When leaving we stopped by the store. Well, Marty stopped by the store but I stayed outside as I assumed they would want my knapsack (a sign said they would) and I was by then too tired to deal with it so I sat outside. For some reason, it just seemed like too much effort to check my knapsack again and I was already feeling fairly intimidated by seeing other people tapped by what I’m assuming to have been docents for doing this or that which were no-no’s at the Heard but they didn’t know it. Though the guides were great. One guide had approached and talked a bit to me where an exhibit of modern paintings and sculpture was (wonderful) and said she was glad the exhibit had been very well received. And then there was the Hopi woman who was giving a tour of the Barry Goldwater collection of kachinas, who was relating the nature of kachinas, speaking of their being spirits, and a woman said, “But they’re really people dressed up, aren’t they?” and the Hopi woman said no, they were spirits, and the woman said, “But they’re really people just dressed up, aren’t they?”, to which the Hopi woman said, no, they were spirits who coming down from the mountains assumed human form, that this is what she truly believed, and the woman turned and said to the person behind her, “They’re people dressed up in costumes.” There must be a stress relief room in there somewhere for the guides, where they can go in and bang their heads on soft padded walls. H.o.p. has a thing for pretty girls and he may not have cared for the kachina tour as there was “a lot of talking” but he was drawn like a magnet to iron when he saw the Hopi woman and stood at her feet in rapt appreciation, gazing up with adoring eyes.

Anyway, back to the gift shop. I was already feeling pretty intimidated as I was saying, aided and abetted by the fact that museums always make me nervous as there is always so much to see and so little time to see it in. I know that I haven’t the opportunity to take in but a portion, that the rest will be lost, I’ll forget it, I’ve not the time to give it the due it’s worth. Such as even the modern paintings. I could have sat in there a day at least gazing and meditating. So I was already zonked-out over-stimulated and just couldn’t handle anything else. In the meanwhile, a man was shuffled out of the gift shop with his knapsack and the knapsack of his wife by security. He apparently didn’t want to turn them over and so he’d been ushered outside and sat and fumed. Then Marty came and got me and said I had to come in to look at the bracelets. “No,” I said, “I don’t want to deal with the knapsack.” Marty said they wouldn’t care. I said they would, that they’d just turned out one man. He said they wouldn’t care and to come in. Tired and nervous I went in and went to the jewelry counter. He owes me a coral and turquoise bracelet, has owed me one for about fifteen years, and he wanted me to look at the ones there. For some reason no one asked me for my knapsack, they ignored it. I looked at bracelets and they were nice but of course they were very expensive, which one would expect with the quality items you’ll find at the Heard. The woman waiting on me acted like I was going to buy one even though I’d said no don’t believe so. She ignored my raging case of hives. I zeroed in eventually on a bracelet with petrified wood and turquoise. I liked it but not enough to buy it. The woman asked me wouldn’t I like to try it on anyway and I said no, thanks. She offered again and wasn’t being pushy, seeming more like she felt these bracelets needed to be worn and wanting to see them on someone’s wrist. I didn’t buy a bracelet but because of it I looked for a book to buy and found one and got that.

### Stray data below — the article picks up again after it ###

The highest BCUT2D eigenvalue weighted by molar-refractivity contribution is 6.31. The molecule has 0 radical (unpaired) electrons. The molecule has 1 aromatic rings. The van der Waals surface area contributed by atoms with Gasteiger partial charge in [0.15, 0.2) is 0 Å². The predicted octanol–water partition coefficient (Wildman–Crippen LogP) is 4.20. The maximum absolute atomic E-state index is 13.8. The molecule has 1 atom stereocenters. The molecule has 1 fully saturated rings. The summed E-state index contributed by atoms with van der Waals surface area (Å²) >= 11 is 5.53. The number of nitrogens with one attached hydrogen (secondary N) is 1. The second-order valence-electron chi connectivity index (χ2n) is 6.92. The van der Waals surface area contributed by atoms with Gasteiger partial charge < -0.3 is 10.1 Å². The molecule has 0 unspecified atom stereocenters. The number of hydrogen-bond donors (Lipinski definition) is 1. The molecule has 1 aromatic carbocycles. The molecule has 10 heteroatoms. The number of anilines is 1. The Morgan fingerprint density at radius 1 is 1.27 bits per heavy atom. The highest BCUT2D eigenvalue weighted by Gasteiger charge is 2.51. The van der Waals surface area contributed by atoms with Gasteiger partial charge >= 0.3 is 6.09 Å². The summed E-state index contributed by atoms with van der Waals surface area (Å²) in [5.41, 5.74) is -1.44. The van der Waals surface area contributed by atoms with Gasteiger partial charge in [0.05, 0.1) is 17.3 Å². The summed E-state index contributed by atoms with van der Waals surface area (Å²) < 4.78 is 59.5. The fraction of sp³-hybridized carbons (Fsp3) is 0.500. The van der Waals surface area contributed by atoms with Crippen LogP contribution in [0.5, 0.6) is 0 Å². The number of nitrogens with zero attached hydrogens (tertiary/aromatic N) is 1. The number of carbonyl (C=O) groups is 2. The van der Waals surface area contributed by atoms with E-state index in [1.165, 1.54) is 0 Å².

We then went to Papago park. It was near sunset. I didn’t have a chance to get photos so here is a website that already has a lot of pics of Papago park.

I kept trying to decide whether I liked Phoenix better or Jerome better. In a way I like Phoenix better but I decided on jJerome as I like putting on a coat in the winter and because I’d be situated midway some amazing places and because if I was in a place like Arizona I’d want to be an easy distance from wandering the open desert and sheltering canyons.

You just about had it with all the pics and the fifth grade level of reporting on my summer vacation? Sorry but we’ve still got a few days to go. The next installment is Frank Lloyd Wright’s Taliesin West.

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Juli Kearns

Juli Kearns is the author of Thunderbird and the Ball of Twine and Unending Wonders of a Subatomic World (or) In Search of the Great Penguin. She is also an artist/photographer, and the person behind the web alter of "Idyllopus Press".

2 thoughts on “To Phoenix and the Heard Museum”

  1. Idyll,

    Nor tired nor bored with your vacation journal and the pictures. A reprise from the harshness of the News.

  2. Night Bird, I’m glad you’ve enjoyed the pics. Sadly, that’s about it now for the vacation photos. Sad for me because I selfishly wish I’d had an opportunity to see more and visit a little longer with what I was seeing and with whom was the reason for my being out there in the first place. I’d not soaked up to the point of bursting where you say, “Enough”, and it really is.